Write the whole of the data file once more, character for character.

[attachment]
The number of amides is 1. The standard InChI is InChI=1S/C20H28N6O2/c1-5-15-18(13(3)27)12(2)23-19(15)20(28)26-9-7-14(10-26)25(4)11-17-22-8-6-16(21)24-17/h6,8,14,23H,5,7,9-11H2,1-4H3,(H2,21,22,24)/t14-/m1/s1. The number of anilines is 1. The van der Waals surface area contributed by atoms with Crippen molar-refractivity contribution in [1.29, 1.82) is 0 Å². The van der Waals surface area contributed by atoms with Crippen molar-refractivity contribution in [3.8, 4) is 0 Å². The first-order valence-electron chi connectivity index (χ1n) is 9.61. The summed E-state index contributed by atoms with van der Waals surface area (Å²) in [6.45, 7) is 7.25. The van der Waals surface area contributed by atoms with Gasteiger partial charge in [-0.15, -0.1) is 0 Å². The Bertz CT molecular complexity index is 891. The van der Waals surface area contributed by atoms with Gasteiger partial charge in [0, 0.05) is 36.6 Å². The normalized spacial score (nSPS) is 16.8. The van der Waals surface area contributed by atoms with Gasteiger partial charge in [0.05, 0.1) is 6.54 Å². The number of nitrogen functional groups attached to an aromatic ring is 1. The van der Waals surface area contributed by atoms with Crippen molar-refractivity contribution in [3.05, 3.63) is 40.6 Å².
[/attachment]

The number of amides is 1. The standard InChI is InChI=1S/C20H28N6O2/c1-5-15-18(13(3)27)12(2)23-19(15)20(28)26-9-7-14(10-26)25(4)11-17-22-8-6-16(21)24-17/h6,8,14,23H,5,7,9-11H2,1-4H3,(H2,21,22,24)/t14-/m1/s1. The number of anilines is 1. The van der Waals surface area contributed by atoms with Crippen molar-refractivity contribution in [1.29, 1.82) is 0 Å². The van der Waals surface area contributed by atoms with Crippen molar-refractivity contribution in [3.8, 4) is 0 Å². The first-order valence-electron chi connectivity index (χ1n) is 9.61. The summed E-state index contributed by atoms with van der Waals surface area (Å²) in [6.45, 7) is 7.25. The van der Waals surface area contributed by atoms with Gasteiger partial charge in [-0.15, -0.1) is 0 Å². The Bertz CT molecular complexity index is 891. The van der Waals surface area contributed by atoms with Gasteiger partial charge in [0, 0.05) is 36.6 Å². The normalized spacial score (nSPS) is 16.8. The van der Waals surface area contributed by atoms with Gasteiger partial charge in [0.05, 0.1) is 6.54 Å². The number of nitrogen functional groups attached to an aromatic ring is 1. The van der Waals surface area contributed by atoms with Crippen molar-refractivity contribution in [3.05, 3.63) is 40.6 Å².